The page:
This is not to say that the nursing and custodial staff has no further duty of care beyond following the doctor's orders. The situation would be different if, following an order permitting the patient to be able to leave the ward unit unattended, her behavior would have nonetheless alerted a reasonable person to the need for stricter supervision. Thus where immediately prior to an attempted suicide the patient had spent a sleepless night, exhibited bizarre behavior, including delusions, and had repeatedly stated that she must leave the hospital and would not obey the nurse's orders, a federal court upheld a verdict *275 for plaintiff against the hospital, holding that under the special circumstances which arose, the patient should have been placed under constant supervision.[9] That is not the case before us. Here the attending psychiatrist's order giving the patient freedom to move about without supervision was made on March 30, 1970. The evidence was that the following day, March 31, 1970, was for this particular patient a normal and uneventful day, with nothing unusual or alarming about it. On April 1, 1970, Mrs. Payne arose, got herself coffee at the nurse's station, smiled, and said "Good Morning," and took the coffee with her to the bathroom. On this record the patient gave the staff no reason to do other than supervise her in a manner consistent with the doctor's order of March 30, 1970, permitting her to be unattended.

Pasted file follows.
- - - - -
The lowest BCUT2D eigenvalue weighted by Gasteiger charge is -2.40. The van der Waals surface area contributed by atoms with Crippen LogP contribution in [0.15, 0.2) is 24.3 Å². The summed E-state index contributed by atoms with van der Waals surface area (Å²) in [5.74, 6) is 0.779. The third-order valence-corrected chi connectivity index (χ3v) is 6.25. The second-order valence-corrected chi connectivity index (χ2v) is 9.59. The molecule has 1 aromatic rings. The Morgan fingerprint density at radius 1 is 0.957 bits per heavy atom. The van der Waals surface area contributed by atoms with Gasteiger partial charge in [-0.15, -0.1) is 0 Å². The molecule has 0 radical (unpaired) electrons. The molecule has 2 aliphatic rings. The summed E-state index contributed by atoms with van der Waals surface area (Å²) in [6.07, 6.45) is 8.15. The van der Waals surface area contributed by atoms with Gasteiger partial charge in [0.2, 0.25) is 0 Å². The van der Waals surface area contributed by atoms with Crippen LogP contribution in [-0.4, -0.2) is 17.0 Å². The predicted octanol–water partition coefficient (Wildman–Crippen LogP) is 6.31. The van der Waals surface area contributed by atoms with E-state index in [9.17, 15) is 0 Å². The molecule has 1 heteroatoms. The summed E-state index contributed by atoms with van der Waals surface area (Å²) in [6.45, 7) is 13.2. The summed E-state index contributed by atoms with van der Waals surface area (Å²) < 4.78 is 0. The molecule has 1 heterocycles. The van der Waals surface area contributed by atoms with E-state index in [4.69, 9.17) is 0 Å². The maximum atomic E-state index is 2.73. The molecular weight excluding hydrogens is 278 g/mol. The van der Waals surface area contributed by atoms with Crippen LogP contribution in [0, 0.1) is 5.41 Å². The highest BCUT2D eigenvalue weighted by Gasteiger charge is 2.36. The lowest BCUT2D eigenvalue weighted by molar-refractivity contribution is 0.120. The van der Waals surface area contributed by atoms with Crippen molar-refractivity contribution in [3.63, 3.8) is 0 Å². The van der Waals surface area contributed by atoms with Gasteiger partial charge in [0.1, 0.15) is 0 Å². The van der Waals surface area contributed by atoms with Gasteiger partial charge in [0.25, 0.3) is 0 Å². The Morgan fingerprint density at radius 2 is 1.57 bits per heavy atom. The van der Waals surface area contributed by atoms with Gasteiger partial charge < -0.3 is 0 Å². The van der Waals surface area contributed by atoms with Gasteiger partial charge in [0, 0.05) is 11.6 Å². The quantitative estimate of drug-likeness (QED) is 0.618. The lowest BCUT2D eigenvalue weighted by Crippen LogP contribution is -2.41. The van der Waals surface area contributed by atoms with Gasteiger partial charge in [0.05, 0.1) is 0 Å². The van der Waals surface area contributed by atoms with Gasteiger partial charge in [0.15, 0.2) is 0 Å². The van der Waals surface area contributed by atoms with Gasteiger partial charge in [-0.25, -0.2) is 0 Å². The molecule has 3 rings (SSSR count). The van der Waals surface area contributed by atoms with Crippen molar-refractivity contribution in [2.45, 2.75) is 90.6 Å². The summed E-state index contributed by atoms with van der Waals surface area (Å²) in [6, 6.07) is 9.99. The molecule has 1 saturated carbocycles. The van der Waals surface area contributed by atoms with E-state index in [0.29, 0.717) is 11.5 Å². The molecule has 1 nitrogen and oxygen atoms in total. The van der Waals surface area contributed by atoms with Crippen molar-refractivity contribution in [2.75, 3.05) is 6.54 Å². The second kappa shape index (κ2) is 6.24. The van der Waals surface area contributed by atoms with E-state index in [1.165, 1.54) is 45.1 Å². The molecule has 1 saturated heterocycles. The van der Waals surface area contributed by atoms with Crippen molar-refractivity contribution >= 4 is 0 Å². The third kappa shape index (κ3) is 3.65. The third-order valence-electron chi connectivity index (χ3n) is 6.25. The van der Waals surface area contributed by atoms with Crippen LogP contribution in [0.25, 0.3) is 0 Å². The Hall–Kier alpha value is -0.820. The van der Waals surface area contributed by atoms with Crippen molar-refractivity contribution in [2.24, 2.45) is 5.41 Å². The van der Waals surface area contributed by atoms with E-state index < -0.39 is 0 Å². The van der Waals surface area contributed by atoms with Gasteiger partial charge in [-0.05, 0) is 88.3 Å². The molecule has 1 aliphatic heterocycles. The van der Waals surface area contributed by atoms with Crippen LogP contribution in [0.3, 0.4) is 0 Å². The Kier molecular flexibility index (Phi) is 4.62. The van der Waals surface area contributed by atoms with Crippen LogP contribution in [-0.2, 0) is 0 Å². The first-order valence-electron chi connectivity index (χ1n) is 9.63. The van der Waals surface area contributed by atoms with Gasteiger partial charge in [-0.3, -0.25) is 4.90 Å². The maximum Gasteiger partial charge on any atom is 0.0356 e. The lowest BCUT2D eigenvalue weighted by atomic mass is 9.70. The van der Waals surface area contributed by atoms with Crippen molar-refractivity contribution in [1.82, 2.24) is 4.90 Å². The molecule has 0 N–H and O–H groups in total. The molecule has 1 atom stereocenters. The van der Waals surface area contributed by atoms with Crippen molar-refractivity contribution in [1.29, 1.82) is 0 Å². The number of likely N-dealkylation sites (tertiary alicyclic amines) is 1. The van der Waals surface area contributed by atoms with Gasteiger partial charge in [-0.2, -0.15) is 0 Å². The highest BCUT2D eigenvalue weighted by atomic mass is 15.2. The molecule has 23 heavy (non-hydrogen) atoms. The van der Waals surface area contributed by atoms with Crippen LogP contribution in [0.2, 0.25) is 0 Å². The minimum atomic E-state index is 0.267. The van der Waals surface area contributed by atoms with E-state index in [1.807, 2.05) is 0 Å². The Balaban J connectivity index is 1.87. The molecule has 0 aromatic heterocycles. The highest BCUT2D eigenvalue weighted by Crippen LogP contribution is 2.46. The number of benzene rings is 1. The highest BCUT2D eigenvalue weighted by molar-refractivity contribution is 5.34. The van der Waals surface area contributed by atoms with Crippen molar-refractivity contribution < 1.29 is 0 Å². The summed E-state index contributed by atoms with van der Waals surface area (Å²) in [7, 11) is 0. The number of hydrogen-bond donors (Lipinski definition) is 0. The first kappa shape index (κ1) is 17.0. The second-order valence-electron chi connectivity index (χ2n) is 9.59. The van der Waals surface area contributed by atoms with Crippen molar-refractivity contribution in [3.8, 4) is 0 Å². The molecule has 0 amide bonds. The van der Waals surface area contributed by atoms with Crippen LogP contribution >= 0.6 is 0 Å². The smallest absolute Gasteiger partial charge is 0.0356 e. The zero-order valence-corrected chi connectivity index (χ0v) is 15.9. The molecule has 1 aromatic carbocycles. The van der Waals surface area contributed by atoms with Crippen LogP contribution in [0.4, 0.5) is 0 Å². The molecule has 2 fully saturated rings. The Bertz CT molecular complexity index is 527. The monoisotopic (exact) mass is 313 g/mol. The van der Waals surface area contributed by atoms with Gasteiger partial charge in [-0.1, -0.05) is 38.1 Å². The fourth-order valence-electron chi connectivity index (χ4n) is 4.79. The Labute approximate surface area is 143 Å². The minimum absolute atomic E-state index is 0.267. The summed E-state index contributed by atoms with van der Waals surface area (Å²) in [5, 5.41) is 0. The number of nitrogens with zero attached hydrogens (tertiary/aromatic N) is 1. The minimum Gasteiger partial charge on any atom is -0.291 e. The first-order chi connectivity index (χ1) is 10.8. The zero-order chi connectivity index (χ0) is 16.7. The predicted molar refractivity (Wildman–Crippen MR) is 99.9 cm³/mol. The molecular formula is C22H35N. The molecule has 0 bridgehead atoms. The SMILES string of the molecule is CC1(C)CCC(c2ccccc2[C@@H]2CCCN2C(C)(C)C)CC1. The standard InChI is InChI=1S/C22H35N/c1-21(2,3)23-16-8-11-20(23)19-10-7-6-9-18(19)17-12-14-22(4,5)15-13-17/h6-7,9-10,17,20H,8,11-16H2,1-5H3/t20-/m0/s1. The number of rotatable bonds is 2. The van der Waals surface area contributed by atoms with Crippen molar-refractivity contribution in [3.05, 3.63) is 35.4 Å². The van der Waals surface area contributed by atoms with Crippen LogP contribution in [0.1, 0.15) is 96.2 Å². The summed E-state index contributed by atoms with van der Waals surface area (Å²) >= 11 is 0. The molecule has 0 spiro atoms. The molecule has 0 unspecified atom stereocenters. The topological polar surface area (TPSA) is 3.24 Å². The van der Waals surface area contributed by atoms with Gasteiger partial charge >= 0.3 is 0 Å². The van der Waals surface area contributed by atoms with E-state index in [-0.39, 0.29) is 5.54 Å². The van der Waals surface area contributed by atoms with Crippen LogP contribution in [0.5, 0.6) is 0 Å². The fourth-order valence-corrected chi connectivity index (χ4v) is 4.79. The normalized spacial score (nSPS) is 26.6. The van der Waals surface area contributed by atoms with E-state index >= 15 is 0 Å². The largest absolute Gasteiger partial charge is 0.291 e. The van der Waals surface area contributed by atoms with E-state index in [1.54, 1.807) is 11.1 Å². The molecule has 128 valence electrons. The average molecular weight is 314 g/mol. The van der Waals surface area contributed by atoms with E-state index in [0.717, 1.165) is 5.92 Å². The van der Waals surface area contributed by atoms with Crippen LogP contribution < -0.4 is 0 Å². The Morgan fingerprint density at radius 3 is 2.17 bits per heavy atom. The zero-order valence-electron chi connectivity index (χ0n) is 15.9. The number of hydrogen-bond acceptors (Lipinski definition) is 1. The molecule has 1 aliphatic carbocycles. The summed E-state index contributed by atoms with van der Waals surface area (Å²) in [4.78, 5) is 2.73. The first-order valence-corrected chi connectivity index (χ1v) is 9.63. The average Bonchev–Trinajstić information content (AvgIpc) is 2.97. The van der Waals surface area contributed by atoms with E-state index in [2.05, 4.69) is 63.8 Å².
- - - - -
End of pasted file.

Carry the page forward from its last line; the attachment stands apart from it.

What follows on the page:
The plaintiff on appeal argues that Mrs. Payne's cheerfulness on the morning she set fire to herself should have triggered stricter supervision by the staff. The difficulty with this contention is that there is no support for it on this record. Dr. Hansen was asked whether "having a very good day" can also indicate a suicide potential and he answered, "Most often improvement means just improvement. Sometimes a sudden improvement is a warning that the patient is thinking of suicide." [Emphasis supplied.] That answer is hardly the expert testimony foundation required to establishing that smiling and saying "Good Morning" should have put the nurse or aide on notice that despite the doctor's orders Mrs. Payne should be supervised more closely and checked on in the bathroom.